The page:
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Vol. 11, No. 22 Week of May 28, 2006
Providing coverage of Alaska and northern Canada's oil and gas industry

Steady as she goes

Marathon continues to maintain Cook Inlet gas production; Kasilof to come online; Kenai field gas storage starts up

Alan Bailey

Petroleum News

Marathon Oil Corp. is continuing to develop new natural gas production from its existing Cook Inlet fields while also exploring for and developing new gas fields. That was the key message from John Barnes, Marathon’s Alaska business unit leader, in an interview with Petroleum News on May 18. The company’s focus in the Cook Inlet area continues to be natural gas rather than oil, Barnes said.

Marathon produces gas from the Kenai, the Cannery Loop, Ninilchik, Beaver Creek and West Fork fields on the Kenai Peninsula, and from the Unocal-operated McArthur River field on the west side of the Cook Inlet.

Kasilof

Development of the company’s newest gas field, Kasilof, is under way.

“We’re looking for first production before the end of the year,” Barnes said.

Marathon discovered gas in the Tyonek formation at Kasilof two miles offshore on the west side of Alaska’s Kenai Peninsula in early 2004. The discovery involved drilling a 17,000-foot extended reach dual-lateral well, from onshore.

Current focus is on laying a 4.2-mile pipeline connecting the field to the Kenai Kachemak Pipeline. In February Marathon asked the Regulatory Commission of Alaska for expedited authorization for pipeline construction, to enable clearing of the pipeline right of way prior to the start of bird nesting activities in the area. And clearing of the right of way has now been completed.

“Regulatory-wise everything’s gone well,” Barnes said.

Marathon is now preparing for some horizontal directional drilling, to run the pipeline under a stream, a lake and a couple of eagle nest sites. The company hopes to complete the pipeline by August, at which point construction of the production facilities will start.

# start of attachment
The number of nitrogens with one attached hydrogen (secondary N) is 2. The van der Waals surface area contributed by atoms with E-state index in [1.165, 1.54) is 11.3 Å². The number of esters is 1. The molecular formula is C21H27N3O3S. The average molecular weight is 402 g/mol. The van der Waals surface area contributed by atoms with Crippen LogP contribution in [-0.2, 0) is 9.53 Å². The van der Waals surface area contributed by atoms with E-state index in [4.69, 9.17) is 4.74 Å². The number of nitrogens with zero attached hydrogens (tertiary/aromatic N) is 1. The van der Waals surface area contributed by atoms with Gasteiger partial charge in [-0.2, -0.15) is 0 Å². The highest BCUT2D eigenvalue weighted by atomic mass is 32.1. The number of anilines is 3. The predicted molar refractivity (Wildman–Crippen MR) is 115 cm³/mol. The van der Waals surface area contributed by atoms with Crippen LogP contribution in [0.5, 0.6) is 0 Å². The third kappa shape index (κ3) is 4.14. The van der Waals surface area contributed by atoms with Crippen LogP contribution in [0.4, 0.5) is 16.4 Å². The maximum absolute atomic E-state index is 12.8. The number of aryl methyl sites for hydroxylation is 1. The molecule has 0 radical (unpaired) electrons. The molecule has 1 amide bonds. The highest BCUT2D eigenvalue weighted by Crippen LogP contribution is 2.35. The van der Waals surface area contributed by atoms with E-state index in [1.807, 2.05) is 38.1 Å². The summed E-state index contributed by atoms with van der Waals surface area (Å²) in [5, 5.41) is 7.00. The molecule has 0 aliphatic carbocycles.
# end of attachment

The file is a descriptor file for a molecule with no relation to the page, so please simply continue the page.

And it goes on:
Cannery Loop

Meantime, development of existing gas fields has continued. And the company has enjoyed particular success at its Cannery Loop field, south of the town of Kenai.

“In the past several years production has gone up there and basically has been at all-time highs for the field,” Barnes said.

Barnes attributed success at Cannery Loop to two main factors: better identification of pay zones in the Beluga formation and the use of the company’s Excape completion technology. Excape involves making custom perforations in individual horizons in a single well — the Beluga formation is notorious for the complexity of its multi-horizon reservoirs. Isolation valves separate intervals in the well during perforation. Once perforation is completed, the valves are opened.

“Particularly in the Beluga you’ll get into tighter rock that 15 or 20 years ago was more difficult to complete — now we can go in and fracture stimulate five, 10, 18 zones at once — that makes a difference,” Barnes said.

Marathon is also in the process of re-activating the Cannery Loop pad 3, the most northerly pad in the field. The company drilled the Cannery Loop 3 well in the 1980s but subsequently de-activated the pad, Barnes explained.